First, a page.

The Barbican/Japanese House Exhibition

I went on a bicycle journey to the Barbican; I got very excited about some Japanese architecture.

I bloody love Japanese architecture, especially housing. One of my more ridiculous Pinterest boards is mainly filled with tiny Japanese houses, which <rant beginning> would never be allowed to be built in UK cities because our planning laws are stupidly restrictive because everything, no matter how shit, has to be preserved <rant over>.

When I found out that The Barbican, an early 80’s brutalist-style arts and housing complex in the City of London, was hosting an exhibition on Japanese architecture I was there. And it was brilliant! I wanted to cycle down to see a bit more of the city as I normally go from the suburbs in the West of the city to Oxford Street, and then stop. The City of London, which is very small and very old, is definitely worth a visit – it is packed with modern skyscrapers and ancient sites like the Tower of London, The Guildhall and of course, St Paul’s Cathedral. And I feel like I saw quite a lot of them, whilst I aimlessly cycled around getting lost; it is categorically not the part of the city with straight, easily navigable roads!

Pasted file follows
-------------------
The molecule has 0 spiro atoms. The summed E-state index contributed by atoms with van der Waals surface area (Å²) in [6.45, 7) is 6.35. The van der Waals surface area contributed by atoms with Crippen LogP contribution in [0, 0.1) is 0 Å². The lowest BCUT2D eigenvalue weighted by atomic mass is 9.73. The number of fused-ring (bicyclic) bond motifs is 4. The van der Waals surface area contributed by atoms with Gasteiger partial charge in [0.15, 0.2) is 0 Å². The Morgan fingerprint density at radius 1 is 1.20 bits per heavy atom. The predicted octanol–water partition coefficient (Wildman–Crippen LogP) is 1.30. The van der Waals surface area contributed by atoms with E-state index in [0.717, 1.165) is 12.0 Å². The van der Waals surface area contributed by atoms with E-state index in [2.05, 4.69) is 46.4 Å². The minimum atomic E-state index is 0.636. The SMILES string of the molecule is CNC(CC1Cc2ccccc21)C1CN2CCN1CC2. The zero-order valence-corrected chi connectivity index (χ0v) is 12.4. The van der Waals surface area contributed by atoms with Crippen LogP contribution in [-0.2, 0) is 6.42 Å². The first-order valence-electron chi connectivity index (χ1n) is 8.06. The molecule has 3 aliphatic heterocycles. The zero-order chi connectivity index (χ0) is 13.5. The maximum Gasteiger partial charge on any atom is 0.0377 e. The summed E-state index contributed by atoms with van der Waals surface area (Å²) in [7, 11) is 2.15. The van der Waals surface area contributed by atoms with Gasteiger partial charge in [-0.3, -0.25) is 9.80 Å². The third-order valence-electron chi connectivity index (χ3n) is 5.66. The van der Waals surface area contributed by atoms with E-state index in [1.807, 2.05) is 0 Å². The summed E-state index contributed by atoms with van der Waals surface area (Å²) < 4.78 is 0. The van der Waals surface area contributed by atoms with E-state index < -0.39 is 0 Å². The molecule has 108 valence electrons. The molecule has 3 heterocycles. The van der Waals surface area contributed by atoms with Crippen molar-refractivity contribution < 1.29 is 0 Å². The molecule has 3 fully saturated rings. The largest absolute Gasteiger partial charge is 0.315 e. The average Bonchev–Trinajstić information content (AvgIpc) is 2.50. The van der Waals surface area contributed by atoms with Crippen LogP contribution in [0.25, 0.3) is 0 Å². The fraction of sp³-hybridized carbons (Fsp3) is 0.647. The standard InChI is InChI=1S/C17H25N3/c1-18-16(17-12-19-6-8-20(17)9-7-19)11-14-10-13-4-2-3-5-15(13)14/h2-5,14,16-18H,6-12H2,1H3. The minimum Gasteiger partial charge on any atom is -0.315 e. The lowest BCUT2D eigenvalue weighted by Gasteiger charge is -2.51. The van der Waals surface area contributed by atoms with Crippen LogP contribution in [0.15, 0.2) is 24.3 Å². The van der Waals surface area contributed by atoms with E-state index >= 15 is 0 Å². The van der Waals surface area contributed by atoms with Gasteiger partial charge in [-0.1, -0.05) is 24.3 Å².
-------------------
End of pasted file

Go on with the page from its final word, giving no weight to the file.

By the time I made it to The Barbican the day was gorgeous, the first really sunny day of the year. Inside the Barbican, it was all dark colours and concrete, which was offset against the blazing sunlight coming in through the windows overlooking a slightly grim public space. The architecture of the site itself is really interesting and I think works aesthetically, even if it is extremely pared back, but I can’t really get on board with outdoor spaces that are just concrete – they remind me too much of The Clockwork Orange…

The exhibition itself was awesome; they had a full reconstruction of the Moriyama House in Tokyo in the centre, which you visited after a full tour showing the history and development of Japanese housing post 1945. I learned a huge amount, especially about the changes from enclosure and encasement from the city, to the newer waves of openness. One thing I didn’t realise was the concept of redundancy in housing; instead of preserving and redeveloping, houses are largely designed to be pulled down every 20-30 years and replaced. I tried to take a few photo’s, but to be honest I was a bit excited and kind of forgot about it!

A great day out and definitely somewhere I will try and go to again.

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